- "Our Fight for Democracy"
- Index of book
- Preface of "Our Fight for Democracy"
- Book - Order Form
- Introduction - The Meaning of Democracy
- Roman Britain to Magna Carta - 1215
- Parliament to the Divine Right of Kings 1216 to 1603
- Monarchy to a Republic and back 1603-1685
- Bill of Rights to the American War of Independence - 1685 to 1780
- Pitt the Younger to Catholic Emancipation - 1780 to 1830
- The Great Reform Act and its aftermath - 1830 to 1860
- The Second Reform Act to the end of the Century 1860 to 1900
- The Twentieth Century - Votes for women at last - 1900 to 1928
Wednesday, November 9, 2011
Prince Charles consent law to remain - Downing Street
David Cameron has no plans to change laws which require the government to seek Prince Charles's permission to pass legislation which could affect his private interests, Downing Street says.
It follows a Guardian report saying ministers have sought Charles's consent on at least 12 bills since 2005.
Subjects included gambling, coroners and the Olympics, the paper says.
Clarence House said this was a "long-standing convention" and was not about seeking the prince's personal views.
Neither Downing Street nor Clarence House would say whether bills were altered as a result of objections from the heir to the throne.
The newspaper, which obtained the documents following a freedom of information request to the House of Commons, said in the last two parliamentary sessions Charles had been asked to agree to bills on wreck removals and co-operative societies.
And, between 2007 and 2009, he was consulted on bills relating to coroners, economic development and construction, marine and coastal access, housing and regeneration, and energy and planning.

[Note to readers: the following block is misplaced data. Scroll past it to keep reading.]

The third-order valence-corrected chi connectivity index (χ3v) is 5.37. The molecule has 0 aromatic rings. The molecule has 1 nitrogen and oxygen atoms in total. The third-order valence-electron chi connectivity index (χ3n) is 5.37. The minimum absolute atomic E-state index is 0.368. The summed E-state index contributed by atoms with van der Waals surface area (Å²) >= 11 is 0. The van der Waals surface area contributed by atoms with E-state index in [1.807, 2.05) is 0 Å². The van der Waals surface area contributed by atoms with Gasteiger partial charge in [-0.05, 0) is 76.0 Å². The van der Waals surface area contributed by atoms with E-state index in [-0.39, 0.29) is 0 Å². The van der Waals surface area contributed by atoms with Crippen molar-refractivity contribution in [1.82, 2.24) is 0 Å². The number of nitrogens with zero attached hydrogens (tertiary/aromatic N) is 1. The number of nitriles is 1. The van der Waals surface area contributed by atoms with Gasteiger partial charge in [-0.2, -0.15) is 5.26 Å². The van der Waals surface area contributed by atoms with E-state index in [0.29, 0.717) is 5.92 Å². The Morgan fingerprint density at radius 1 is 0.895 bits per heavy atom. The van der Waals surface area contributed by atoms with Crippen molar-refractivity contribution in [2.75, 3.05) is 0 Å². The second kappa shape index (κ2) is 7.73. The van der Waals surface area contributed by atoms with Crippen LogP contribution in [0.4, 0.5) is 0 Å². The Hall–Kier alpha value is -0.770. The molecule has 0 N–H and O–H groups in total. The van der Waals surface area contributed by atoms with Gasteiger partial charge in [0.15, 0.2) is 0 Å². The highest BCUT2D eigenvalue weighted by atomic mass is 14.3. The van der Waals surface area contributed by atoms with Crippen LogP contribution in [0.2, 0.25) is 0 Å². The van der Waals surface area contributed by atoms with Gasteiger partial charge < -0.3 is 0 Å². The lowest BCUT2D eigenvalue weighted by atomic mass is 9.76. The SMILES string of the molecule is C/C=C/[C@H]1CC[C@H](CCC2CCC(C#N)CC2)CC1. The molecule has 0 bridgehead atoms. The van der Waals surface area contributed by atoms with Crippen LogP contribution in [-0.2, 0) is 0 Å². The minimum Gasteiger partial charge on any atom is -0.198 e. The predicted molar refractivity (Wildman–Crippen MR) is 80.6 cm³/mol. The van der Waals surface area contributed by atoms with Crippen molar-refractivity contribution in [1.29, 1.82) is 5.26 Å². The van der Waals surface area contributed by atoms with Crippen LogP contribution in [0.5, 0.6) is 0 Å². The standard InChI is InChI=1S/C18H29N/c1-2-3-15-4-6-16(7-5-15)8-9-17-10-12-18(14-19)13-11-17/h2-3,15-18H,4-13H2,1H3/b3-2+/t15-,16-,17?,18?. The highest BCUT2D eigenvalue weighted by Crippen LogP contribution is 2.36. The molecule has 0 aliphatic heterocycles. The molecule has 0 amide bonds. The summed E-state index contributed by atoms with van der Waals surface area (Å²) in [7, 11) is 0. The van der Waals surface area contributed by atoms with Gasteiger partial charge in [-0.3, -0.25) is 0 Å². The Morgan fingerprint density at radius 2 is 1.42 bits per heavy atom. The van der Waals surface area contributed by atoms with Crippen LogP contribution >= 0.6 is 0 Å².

The prime minister's spokeswoman said it was "protocol" for the prince to be consulted over some legislation, citing the parliamentary guide book, Erskine May, which said his consent was required on bills that affected the principality of Wales, the earldom of Chester and the Duchy of Cornwall - his private business and property empire.
This is not about seeking the personal views of the Prince but rather it is a long-standing convention in relation to the Duchy of Cornwall, which would have applied equally to his predecessors”
This power is different to the "royal assent" - a constitutional formality - the Queen gives all laws passed by parliament.
The PM's spokeswoman added that she was aware of no plans to change this rule.
She would not say whether Downing Street was aware of any bills being changed as a result of this procedure.
A Clarence House spokesman said he would not comment on any correspondence between the government and the prince.
He did say however that parliamentary procedure meant Prince Charles, as the Duke of Cornwall, could be required to give his consent to bills directly affecting the interests of the Duchy.
Concerns have been raised in the past about Prince Charles's role in political matters.
In 2009, the prince, who is known to have strong views on the environment, farming and architecture, was reported to have written to politicians in eight government departments, including the Treasury and Foreign and Commonwealth Office, since 2006.
It is quite ludicrous in this day and age for Prince Charles to have these powers. They should be abolished forth with.
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